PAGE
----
Ordinarily, where a cryofocuser is used with a sample concentrator, the cryofocuser is fluidly coupled in series with a carrier gas line, and with the concentrator trap during the desorb mode of the sample concentrator. Afterwards, with the concentrator trap fluidly decoupled from the carrier gas line, carrier gas carries the focused VOC sample from the cryofocuser, which has been rapidly heated, to the GC. At all relevant times, a substantially constant flow rate of carrier gas flows through the carrier gas line to the GC for proper operation of the GC column and detector(s). A drawback associated with such arrangement is that the optimum flow rate for the GC is not necessarily the optimum flow rate for desorbing the analytes from the concentrator trap. Even where a split injection arrangement is used at the injection port of the GC, causing only a portion of the carrier gas flowing through the carrier gas line to flow through the GC, a proportional amount of the VOC sample is discarded and not available for analysis.
Improvements to sample concentrator performance are desired to enable users such as pharmaceutical or environmental testing laboratories to extend the detection limits of current technology and to increase efficiency.
According to one preferred embodiment, a sample concentrator has a carrier gas line, a concentrator trap, a multiple port valve, and a bypass valve. The carrier gas line as a proximal end fluidly coupleable to a source of carrier gas, and a distal end fluidly coupleable to an analytical instrument. The multiple port valve couples to the carrier gas line and to the concentrator trap, and has at least one state fluidly decoupling the carrier gas line from the concentrator trap and at least another state fluidly coupling the carrier gas line to the concentrator trap. The bypass valve fluidly couples to the carrier gas line to permit fluid flow away from the carrier gas line as a function of the state of the bypass valve. A controller is also provided, which directs operation of the multiple port valve and the bypass valve.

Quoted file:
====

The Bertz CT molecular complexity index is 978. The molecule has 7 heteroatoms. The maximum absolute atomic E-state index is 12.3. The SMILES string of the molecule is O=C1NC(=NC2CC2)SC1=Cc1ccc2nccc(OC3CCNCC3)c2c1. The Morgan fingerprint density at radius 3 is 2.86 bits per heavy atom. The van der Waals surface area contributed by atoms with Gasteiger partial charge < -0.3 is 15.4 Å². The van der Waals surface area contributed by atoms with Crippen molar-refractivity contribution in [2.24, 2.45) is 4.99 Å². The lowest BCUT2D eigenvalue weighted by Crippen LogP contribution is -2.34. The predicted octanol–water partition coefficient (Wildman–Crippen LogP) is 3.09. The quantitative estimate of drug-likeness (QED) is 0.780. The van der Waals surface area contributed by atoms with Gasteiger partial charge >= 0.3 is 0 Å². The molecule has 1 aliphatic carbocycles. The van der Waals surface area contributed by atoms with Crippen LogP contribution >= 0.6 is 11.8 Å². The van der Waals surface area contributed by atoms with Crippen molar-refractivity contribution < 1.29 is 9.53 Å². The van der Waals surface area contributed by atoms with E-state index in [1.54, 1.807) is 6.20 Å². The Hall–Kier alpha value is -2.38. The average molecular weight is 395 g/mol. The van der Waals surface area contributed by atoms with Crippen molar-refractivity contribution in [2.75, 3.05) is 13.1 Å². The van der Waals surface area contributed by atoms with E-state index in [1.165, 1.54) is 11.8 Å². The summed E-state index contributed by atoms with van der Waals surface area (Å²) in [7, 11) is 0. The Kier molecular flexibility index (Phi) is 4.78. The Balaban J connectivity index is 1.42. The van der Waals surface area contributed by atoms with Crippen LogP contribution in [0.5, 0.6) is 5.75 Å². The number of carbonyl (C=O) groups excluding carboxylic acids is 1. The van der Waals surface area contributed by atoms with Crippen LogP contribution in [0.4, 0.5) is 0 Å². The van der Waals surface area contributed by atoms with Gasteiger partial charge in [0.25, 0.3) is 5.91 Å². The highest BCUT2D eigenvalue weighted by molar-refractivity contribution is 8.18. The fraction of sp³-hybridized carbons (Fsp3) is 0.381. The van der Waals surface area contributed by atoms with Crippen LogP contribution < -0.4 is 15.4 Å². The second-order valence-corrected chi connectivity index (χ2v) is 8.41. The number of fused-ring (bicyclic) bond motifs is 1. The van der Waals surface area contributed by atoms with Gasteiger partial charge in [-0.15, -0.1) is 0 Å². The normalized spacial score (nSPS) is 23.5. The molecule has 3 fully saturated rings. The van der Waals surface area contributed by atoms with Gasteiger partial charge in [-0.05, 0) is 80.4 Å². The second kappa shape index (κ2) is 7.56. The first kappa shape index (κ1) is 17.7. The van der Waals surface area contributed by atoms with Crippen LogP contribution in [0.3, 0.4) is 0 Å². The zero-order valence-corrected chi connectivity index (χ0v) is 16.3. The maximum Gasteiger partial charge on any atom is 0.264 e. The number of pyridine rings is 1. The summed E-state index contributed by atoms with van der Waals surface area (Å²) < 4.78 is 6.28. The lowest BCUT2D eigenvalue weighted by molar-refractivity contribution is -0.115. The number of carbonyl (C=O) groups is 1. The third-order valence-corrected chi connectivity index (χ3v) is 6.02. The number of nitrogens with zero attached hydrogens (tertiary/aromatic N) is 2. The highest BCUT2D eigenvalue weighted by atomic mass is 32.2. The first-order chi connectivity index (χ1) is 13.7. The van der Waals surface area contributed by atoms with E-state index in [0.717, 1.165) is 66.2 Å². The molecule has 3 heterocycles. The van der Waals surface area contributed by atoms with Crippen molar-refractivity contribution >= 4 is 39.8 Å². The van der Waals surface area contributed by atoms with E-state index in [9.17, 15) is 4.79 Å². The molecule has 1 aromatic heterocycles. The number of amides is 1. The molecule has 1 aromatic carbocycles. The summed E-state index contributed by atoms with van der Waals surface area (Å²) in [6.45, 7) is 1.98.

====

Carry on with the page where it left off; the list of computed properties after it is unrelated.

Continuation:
According to another preferred embodiment, a system for concentrating a VOC sample for delivery to an analytical instrument includes a flow splitter, a cryofocuser, a bypass line, and a valve. The cryofocuser has an inlet to receive the VOC sample and an outlet fluidly coupleable to the analytical instrument through the flow splitter. The flow splitter also fluidly couples to the bypass line, and the valve regulates gas flow through the bypass line.
A preferred method is disclosed for concentrating a VOC sample before delivery to an analytical instrument. The method includes loading a concentrator trap with the VOC sample, and transferring such sample to a cryofocuser with carrier gas flowing at a first flow rate. The VOC sample is subsequently released from the cryofocuser with carrier gas flowing at a second flow rate. Preferably, the first flow rate is greater than the second flow rate. During the transferring and releasing steps, the flow rate of carrier gas through the analytical instrument preferably remains substantially constant at or below the lesser of the first and second flow rate.